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1 In 3 Black Californians Report Unequal Treatment In Health Care, Survey Says

A gloved hand injects a COVID vaccine dose into a person's arm.
A man receives the COVID-19 vaccine at Umoja Health pop-up clinic in Oakland.
(Marissa Leshnov for CalMatters)
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Nearly a third of Black Californians surveyed say they are treated unfairly in the health care system because of their race.

The research shows the impact of racism on Black Californians' health care.

What They Said: More than 3,300 Black residents were surveyed by the nonprofit California Health Care Foundation and EVITARUS, a Black-owned research firm. The report found more than one in four Black Californians avoided getting medical care due to worries about unfair or disrespectful treatment, while one in three reported unequal treatment due to their race.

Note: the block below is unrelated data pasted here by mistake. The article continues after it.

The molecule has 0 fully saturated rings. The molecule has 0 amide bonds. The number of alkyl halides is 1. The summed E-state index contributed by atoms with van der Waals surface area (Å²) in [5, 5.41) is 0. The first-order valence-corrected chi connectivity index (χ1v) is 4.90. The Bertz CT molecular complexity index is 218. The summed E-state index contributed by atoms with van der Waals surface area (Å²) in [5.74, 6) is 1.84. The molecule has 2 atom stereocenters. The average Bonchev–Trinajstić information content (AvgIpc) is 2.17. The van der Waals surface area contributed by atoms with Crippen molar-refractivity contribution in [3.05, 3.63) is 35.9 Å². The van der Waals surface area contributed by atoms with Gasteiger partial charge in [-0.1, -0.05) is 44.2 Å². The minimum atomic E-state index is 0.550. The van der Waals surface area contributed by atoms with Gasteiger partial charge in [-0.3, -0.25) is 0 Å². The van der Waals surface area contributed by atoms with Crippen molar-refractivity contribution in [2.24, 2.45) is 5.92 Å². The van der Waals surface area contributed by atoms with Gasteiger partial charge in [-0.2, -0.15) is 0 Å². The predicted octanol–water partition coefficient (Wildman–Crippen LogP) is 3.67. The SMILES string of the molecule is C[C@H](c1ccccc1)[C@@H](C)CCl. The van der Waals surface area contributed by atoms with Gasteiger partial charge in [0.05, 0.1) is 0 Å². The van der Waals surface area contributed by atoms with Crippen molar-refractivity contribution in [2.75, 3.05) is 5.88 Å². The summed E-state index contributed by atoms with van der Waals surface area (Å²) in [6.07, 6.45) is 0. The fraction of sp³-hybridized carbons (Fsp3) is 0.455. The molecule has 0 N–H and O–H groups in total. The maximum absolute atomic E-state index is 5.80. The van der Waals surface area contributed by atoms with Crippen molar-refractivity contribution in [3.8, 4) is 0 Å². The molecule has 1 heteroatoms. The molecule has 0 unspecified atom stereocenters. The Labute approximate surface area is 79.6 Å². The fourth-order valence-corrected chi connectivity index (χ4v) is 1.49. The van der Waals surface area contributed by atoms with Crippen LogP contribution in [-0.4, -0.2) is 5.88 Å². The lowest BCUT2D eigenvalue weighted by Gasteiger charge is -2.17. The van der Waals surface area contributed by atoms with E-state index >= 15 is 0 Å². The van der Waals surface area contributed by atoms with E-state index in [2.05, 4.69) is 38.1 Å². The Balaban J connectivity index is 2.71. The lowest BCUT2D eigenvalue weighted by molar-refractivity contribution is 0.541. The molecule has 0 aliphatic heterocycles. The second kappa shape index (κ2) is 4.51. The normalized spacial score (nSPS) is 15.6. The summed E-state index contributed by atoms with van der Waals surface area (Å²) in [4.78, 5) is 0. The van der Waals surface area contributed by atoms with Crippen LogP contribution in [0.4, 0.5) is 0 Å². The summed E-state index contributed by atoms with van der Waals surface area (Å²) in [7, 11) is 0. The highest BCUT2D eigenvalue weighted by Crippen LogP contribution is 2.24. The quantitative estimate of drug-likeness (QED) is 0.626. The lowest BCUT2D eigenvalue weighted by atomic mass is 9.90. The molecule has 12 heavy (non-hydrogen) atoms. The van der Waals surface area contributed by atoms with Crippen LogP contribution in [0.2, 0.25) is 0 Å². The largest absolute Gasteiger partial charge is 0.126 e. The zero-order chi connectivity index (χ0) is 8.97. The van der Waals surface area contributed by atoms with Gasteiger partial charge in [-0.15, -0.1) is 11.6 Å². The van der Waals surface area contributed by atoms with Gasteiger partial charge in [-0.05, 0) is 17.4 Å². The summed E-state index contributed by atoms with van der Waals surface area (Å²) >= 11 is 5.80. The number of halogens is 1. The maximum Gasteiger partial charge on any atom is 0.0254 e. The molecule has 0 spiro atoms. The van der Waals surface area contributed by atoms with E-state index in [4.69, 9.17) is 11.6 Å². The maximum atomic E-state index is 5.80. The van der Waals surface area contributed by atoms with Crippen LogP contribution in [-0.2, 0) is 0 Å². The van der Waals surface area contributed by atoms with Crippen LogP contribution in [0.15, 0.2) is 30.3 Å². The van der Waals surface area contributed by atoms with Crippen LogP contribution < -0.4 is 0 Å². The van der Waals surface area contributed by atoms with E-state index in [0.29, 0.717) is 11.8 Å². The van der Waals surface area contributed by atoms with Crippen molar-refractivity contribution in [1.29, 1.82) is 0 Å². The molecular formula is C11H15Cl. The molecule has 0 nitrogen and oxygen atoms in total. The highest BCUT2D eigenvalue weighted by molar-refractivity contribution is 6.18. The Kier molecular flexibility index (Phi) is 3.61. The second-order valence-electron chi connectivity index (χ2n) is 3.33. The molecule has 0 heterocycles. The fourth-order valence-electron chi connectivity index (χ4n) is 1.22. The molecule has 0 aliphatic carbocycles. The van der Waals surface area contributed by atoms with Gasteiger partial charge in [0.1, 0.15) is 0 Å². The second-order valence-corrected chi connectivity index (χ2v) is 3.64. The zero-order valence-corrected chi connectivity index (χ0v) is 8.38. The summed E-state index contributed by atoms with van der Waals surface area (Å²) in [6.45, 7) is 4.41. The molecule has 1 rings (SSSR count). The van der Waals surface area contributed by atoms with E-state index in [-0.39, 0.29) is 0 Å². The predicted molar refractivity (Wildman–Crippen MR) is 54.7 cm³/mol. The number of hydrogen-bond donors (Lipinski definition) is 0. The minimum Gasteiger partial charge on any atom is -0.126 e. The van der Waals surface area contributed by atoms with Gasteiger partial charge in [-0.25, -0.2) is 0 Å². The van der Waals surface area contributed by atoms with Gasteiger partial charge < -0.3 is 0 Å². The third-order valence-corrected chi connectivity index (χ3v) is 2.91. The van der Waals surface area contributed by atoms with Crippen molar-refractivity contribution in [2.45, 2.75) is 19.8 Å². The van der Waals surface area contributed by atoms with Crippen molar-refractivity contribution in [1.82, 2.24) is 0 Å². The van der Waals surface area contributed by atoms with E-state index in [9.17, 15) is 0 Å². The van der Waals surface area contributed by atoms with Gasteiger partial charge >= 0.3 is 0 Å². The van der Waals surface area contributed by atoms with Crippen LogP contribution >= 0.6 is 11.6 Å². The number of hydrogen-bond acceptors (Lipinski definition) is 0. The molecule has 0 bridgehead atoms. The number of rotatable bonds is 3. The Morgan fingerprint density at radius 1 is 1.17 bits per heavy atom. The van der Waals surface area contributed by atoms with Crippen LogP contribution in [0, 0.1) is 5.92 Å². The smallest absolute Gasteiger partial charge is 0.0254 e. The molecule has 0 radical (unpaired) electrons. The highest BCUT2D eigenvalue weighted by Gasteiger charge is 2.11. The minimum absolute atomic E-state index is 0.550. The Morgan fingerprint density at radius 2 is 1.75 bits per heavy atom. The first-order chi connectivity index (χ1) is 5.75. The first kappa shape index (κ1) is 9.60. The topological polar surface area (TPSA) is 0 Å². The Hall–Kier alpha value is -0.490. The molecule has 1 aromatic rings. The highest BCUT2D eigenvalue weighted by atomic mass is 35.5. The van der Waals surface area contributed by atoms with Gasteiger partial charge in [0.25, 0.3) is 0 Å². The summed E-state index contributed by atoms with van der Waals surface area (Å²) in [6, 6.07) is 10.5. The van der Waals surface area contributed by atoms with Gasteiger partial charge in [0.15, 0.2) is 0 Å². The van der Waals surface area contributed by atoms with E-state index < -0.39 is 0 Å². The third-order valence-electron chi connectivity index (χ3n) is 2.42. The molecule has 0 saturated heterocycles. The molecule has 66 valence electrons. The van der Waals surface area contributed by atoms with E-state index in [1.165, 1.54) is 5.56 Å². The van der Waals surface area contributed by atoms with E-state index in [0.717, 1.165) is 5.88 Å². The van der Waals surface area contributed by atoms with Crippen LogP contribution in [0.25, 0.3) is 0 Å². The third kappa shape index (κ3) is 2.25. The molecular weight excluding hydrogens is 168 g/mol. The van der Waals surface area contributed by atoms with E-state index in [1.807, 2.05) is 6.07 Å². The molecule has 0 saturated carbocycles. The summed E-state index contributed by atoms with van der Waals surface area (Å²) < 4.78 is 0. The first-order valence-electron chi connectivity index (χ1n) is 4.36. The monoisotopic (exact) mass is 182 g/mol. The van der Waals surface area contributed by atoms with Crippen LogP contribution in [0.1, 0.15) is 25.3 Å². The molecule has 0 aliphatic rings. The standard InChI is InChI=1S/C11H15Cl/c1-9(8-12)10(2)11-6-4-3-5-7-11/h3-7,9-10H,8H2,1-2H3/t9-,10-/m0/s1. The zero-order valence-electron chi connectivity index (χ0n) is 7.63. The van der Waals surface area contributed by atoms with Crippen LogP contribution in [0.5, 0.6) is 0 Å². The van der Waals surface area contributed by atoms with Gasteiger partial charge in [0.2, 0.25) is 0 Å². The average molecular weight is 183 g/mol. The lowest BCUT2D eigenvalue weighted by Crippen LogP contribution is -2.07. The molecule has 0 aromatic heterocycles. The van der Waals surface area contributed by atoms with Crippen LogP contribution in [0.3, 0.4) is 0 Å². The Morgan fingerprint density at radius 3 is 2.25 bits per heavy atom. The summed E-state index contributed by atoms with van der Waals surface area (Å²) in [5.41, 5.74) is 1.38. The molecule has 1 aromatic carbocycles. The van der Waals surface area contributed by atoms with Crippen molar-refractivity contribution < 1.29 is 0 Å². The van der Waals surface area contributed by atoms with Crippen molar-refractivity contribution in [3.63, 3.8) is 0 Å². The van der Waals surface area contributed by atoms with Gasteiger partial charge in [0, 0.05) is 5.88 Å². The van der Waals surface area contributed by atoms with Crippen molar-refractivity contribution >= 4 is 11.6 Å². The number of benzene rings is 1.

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And When They Go To The Doctor: The majority of respondents said they change behaviors to minimize negative experiences at a doctor’s office.

“Dressing up … altering your speech or other aspects of your identity in order not to appear threatening. Also minimizing questions because you don’t want to appear difficult,” said lead researcher Shakari Byerly.

Health Is A Priority: The majority of Black Californians surveyed said they put extensive effort into getting preventive care, they have health insurance, they track their blood pressure and cholesterol and have seen a doctor in the past year.

What Would Help? Respondents called for mandatory unconscious bias training for medical staff, increased Black representation in health jobs and administration, and expanded community-based education on how to advocate for high-quality care.